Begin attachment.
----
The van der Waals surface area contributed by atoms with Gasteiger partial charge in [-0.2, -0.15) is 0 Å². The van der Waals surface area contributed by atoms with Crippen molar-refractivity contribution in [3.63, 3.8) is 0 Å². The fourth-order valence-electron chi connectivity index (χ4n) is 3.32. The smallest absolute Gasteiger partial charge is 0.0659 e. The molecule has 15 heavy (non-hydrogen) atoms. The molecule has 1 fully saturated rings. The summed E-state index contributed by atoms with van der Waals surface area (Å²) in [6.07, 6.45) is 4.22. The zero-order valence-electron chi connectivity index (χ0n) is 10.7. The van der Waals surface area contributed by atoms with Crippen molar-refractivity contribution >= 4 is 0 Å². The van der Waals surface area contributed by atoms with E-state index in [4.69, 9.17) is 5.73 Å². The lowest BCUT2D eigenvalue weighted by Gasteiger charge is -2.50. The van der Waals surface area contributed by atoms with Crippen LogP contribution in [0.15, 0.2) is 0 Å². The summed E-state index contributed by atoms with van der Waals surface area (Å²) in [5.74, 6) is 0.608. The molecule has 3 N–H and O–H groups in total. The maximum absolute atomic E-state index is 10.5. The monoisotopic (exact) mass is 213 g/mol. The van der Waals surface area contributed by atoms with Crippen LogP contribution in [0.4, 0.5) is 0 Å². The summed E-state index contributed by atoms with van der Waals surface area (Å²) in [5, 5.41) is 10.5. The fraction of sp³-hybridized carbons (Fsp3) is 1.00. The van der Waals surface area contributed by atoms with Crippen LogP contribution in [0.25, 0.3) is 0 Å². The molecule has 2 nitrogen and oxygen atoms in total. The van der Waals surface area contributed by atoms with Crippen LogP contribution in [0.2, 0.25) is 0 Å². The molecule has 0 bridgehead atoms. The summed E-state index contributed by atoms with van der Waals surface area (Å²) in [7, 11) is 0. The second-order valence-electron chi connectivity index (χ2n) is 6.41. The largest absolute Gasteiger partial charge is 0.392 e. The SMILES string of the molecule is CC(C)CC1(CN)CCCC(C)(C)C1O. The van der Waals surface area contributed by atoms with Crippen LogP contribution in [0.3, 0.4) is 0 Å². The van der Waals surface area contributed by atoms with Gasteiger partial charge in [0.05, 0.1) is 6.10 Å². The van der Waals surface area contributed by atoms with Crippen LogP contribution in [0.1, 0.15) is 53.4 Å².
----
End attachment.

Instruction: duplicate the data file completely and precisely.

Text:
The van der Waals surface area contributed by atoms with Gasteiger partial charge in [-0.2, -0.15) is 0 Å². The van der Waals surface area contributed by atoms with Crippen molar-refractivity contribution in [3.63, 3.8) is 0 Å². The fourth-order valence-electron chi connectivity index (χ4n) is 3.32. The smallest absolute Gasteiger partial charge is 0.0659 e. The molecule has 15 heavy (non-hydrogen) atoms. The molecule has 1 fully saturated rings. The summed E-state index contributed by atoms with van der Waals surface area (Å²) in [6.07, 6.45) is 4.22. The zero-order valence-electron chi connectivity index (χ0n) is 10.7. The van der Waals surface area contributed by atoms with Crippen molar-refractivity contribution >= 4 is 0 Å². The van der Waals surface area contributed by atoms with E-state index in [4.69, 9.17) is 5.73 Å². The lowest BCUT2D eigenvalue weighted by Gasteiger charge is -2.50. The van der Waals surface area contributed by atoms with Crippen LogP contribution in [0.15, 0.2) is 0 Å². The summed E-state index contributed by atoms with van der Waals surface area (Å²) in [5.74, 6) is 0.608. The molecule has 3 N–H and O–H groups in total. The maximum absolute atomic E-state index is 10.5. The monoisotopic (exact) mass is 213 g/mol. The van der Waals surface area contributed by atoms with Crippen LogP contribution in [0.4, 0.5) is 0 Å². The summed E-state index contributed by atoms with van der Waals surface area (Å²) in [5, 5.41) is 10.5. The fraction of sp³-hybridized carbons (Fsp3) is 1.00. The van der Waals surface area contributed by atoms with Crippen LogP contribution in [0.25, 0.3) is 0 Å². The molecule has 2 nitrogen and oxygen atoms in total. The van der Waals surface area contributed by atoms with Crippen LogP contribution in [0.2, 0.25) is 0 Å². The molecule has 0 bridgehead atoms. The summed E-state index contributed by atoms with van der Waals surface area (Å²) in [7, 11) is 0. The second-order valence-electron chi connectivity index (χ2n) is 6.41. The largest absolute Gasteiger partial charge is 0.392 e. The SMILES string of the molecule is CC(C)CC1(CN)CCCC(C)(C)C1O. The van der Waals surface area contributed by atoms with Crippen LogP contribution in [0.3, 0.4) is 0 Å². The van der Waals surface area contributed by atoms with Gasteiger partial charge in [0.05, 0.1) is 6.10 Å². The van der Waals surface area contributed by atoms with Crippen LogP contribution in [0.1, 0.15) is 53.4 Å².